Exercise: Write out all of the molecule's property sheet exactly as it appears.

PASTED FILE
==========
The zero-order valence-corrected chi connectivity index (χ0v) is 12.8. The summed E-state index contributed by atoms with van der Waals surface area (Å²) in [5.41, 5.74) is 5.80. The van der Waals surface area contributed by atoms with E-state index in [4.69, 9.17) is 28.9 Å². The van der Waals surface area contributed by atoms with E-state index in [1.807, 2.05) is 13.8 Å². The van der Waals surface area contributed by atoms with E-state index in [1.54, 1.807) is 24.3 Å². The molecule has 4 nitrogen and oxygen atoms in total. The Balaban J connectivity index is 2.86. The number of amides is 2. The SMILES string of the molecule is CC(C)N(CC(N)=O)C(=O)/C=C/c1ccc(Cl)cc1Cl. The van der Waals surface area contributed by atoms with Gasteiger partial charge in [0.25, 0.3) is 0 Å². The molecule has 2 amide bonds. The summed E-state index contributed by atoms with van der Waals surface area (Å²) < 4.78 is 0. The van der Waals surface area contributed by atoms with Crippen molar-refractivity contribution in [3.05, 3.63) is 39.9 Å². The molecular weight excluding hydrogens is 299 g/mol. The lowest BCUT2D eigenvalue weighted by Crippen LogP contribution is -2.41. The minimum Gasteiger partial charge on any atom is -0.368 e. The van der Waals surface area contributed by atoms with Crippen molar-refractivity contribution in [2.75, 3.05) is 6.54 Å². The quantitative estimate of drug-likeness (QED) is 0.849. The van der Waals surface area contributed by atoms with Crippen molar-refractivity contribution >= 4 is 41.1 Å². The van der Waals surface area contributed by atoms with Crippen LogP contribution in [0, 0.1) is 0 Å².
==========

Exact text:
The zero-order valence-corrected chi connectivity index (χ0v) is 12.8. The summed E-state index contributed by atoms with van der Waals surface area (Å²) in [5.41, 5.74) is 5.80. The van der Waals surface area contributed by atoms with E-state index in [4.69, 9.17) is 28.9 Å². The van der Waals surface area contributed by atoms with E-state index in [1.807, 2.05) is 13.8 Å². The van der Waals surface area contributed by atoms with E-state index in [1.54, 1.807) is 24.3 Å². The molecule has 4 nitrogen and oxygen atoms in total. The Balaban J connectivity index is 2.86. The number of amides is 2. The SMILES string of the molecule is CC(C)N(CC(N)=O)C(=O)/C=C/c1ccc(Cl)cc1Cl. The van der Waals surface area contributed by atoms with Gasteiger partial charge in [0.25, 0.3) is 0 Å². The molecule has 2 amide bonds. The summed E-state index contributed by atoms with van der Waals surface area (Å²) < 4.78 is 0. The van der Waals surface area contributed by atoms with Crippen molar-refractivity contribution in [3.05, 3.63) is 39.9 Å². The molecular weight excluding hydrogens is 299 g/mol. The lowest BCUT2D eigenvalue weighted by Crippen LogP contribution is -2.41. The minimum Gasteiger partial charge on any atom is -0.368 e. The van der Waals surface area contributed by atoms with Crippen molar-refractivity contribution in [2.75, 3.05) is 6.54 Å². The quantitative estimate of drug-likeness (QED) is 0.849. The van der Waals surface area contributed by atoms with Crippen molar-refractivity contribution >= 4 is 41.1 Å². The van der Waals surface area contributed by atoms with Crippen LogP contribution in [0, 0.1) is 0 Å².